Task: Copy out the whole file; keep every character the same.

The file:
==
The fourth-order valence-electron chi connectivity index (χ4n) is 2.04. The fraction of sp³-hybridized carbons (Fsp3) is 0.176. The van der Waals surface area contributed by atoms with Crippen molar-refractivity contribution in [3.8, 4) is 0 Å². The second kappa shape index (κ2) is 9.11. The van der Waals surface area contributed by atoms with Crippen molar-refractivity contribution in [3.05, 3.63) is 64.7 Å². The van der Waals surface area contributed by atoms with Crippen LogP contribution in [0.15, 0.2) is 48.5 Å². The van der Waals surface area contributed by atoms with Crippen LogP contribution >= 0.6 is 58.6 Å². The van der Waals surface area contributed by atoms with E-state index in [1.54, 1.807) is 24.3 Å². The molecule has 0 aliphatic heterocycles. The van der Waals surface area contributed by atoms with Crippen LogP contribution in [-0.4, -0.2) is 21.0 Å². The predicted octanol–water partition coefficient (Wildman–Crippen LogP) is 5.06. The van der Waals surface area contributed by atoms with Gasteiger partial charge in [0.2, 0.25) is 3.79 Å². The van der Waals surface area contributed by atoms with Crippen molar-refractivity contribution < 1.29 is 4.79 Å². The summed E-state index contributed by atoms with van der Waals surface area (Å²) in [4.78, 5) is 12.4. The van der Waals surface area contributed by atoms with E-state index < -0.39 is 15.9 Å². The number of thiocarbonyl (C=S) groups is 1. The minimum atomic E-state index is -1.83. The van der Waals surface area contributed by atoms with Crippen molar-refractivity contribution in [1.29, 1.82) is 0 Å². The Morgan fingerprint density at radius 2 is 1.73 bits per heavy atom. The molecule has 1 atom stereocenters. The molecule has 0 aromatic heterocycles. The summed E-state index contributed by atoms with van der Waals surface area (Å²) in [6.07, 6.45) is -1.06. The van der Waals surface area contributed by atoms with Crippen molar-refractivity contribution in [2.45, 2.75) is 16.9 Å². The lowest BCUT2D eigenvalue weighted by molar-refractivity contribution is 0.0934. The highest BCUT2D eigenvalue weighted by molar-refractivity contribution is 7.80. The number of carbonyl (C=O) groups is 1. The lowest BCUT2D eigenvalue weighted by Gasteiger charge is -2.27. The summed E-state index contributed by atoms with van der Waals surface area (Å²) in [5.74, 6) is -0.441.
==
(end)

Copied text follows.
The fourth-order valence-electron chi connectivity index (χ4n) is 2.04. The fraction of sp³-hybridized carbons (Fsp3) is 0.176. The van der Waals surface area contributed by atoms with Crippen molar-refractivity contribution in [3.8, 4) is 0 Å². The second kappa shape index (κ2) is 9.11. The van der Waals surface area contributed by atoms with Crippen molar-refractivity contribution in [3.05, 3.63) is 64.7 Å². The van der Waals surface area contributed by atoms with Crippen LogP contribution in [0.15, 0.2) is 48.5 Å². The van der Waals surface area contributed by atoms with Crippen LogP contribution >= 0.6 is 58.6 Å². The van der Waals surface area contributed by atoms with E-state index in [1.54, 1.807) is 24.3 Å². The molecule has 0 aliphatic heterocycles. The van der Waals surface area contributed by atoms with Crippen LogP contribution in [-0.4, -0.2) is 21.0 Å². The predicted octanol–water partition coefficient (Wildman–Crippen LogP) is 5.06. The van der Waals surface area contributed by atoms with Gasteiger partial charge in [0.2, 0.25) is 3.79 Å². The van der Waals surface area contributed by atoms with Crippen molar-refractivity contribution < 1.29 is 4.79 Å². The summed E-state index contributed by atoms with van der Waals surface area (Å²) in [4.78, 5) is 12.4. The van der Waals surface area contributed by atoms with E-state index < -0.39 is 15.9 Å². The number of thiocarbonyl (C=S) groups is 1. The minimum atomic E-state index is -1.83. The van der Waals surface area contributed by atoms with Crippen molar-refractivity contribution in [1.29, 1.82) is 0 Å². The Morgan fingerprint density at radius 2 is 1.73 bits per heavy atom. The molecule has 1 atom stereocenters. The molecule has 0 aromatic heterocycles. The summed E-state index contributed by atoms with van der Waals surface area (Å²) in [6.07, 6.45) is -1.06. The van der Waals surface area contributed by atoms with Crippen molar-refractivity contribution in [2.45, 2.75) is 16.9 Å². The lowest BCUT2D eigenvalue weighted by molar-refractivity contribution is 0.0934. The highest BCUT2D eigenvalue weighted by molar-refractivity contribution is 7.80. The number of carbonyl (C=O) groups is 1. The lowest BCUT2D eigenvalue weighted by Gasteiger charge is -2.27. The summed E-state index contributed by atoms with van der Waals surface area (Å²) in [5.74, 6) is -0.441.